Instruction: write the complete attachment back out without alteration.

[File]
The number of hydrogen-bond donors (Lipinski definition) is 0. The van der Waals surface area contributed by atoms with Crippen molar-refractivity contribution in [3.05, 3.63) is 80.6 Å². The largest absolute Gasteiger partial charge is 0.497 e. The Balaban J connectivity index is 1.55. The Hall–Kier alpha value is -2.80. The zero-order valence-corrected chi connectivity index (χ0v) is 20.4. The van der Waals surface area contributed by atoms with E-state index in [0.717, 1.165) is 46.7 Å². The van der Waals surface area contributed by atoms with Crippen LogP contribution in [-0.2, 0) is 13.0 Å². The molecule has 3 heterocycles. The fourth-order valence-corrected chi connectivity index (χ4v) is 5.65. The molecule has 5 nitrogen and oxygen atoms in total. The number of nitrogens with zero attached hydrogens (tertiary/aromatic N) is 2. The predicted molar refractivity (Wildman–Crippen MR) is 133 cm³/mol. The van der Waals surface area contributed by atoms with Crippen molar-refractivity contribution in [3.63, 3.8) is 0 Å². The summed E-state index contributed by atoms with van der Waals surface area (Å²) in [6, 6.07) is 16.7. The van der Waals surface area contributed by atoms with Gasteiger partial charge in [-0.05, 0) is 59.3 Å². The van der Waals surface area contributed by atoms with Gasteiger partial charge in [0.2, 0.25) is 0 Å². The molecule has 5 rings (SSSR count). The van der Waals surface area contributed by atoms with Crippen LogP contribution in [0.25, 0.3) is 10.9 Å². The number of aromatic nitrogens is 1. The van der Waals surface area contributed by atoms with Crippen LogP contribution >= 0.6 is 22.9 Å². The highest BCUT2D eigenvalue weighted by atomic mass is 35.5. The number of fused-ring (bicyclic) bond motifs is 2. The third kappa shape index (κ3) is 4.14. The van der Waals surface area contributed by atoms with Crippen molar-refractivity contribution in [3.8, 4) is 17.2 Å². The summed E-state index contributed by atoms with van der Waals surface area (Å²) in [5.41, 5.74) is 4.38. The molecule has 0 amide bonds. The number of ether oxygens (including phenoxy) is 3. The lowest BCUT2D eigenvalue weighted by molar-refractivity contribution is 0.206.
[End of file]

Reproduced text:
The number of hydrogen-bond donors (Lipinski definition) is 0. The van der Waals surface area contributed by atoms with Crippen molar-refractivity contribution in [3.05, 3.63) is 80.6 Å². The largest absolute Gasteiger partial charge is 0.497 e. The Balaban J connectivity index is 1.55. The Hall–Kier alpha value is -2.80. The zero-order valence-corrected chi connectivity index (χ0v) is 20.4. The van der Waals surface area contributed by atoms with E-state index in [0.717, 1.165) is 46.7 Å². The van der Waals surface area contributed by atoms with Crippen LogP contribution in [-0.2, 0) is 13.0 Å². The molecule has 3 heterocycles. The fourth-order valence-corrected chi connectivity index (χ4v) is 5.65. The molecule has 5 nitrogen and oxygen atoms in total. The number of nitrogens with zero attached hydrogens (tertiary/aromatic N) is 2. The predicted molar refractivity (Wildman–Crippen MR) is 133 cm³/mol. The van der Waals surface area contributed by atoms with Crippen molar-refractivity contribution in [3.63, 3.8) is 0 Å². The summed E-state index contributed by atoms with van der Waals surface area (Å²) in [6, 6.07) is 16.7. The van der Waals surface area contributed by atoms with Gasteiger partial charge in [-0.05, 0) is 59.3 Å². The van der Waals surface area contributed by atoms with Gasteiger partial charge in [0.2, 0.25) is 0 Å². The molecule has 5 rings (SSSR count). The van der Waals surface area contributed by atoms with Crippen LogP contribution in [0.25, 0.3) is 10.9 Å². The number of aromatic nitrogens is 1. The van der Waals surface area contributed by atoms with Crippen LogP contribution >= 0.6 is 22.9 Å². The highest BCUT2D eigenvalue weighted by atomic mass is 35.5. The number of fused-ring (bicyclic) bond motifs is 2. The third kappa shape index (κ3) is 4.14. The van der Waals surface area contributed by atoms with Crippen molar-refractivity contribution in [3.8, 4) is 17.2 Å². The summed E-state index contributed by atoms with van der Waals surface area (Å²) in [5.41, 5.74) is 4.38. The molecule has 0 amide bonds. The number of ether oxygens (including phenoxy) is 3. The lowest BCUT2D eigenvalue weighted by molar-refractivity contribution is 0.206.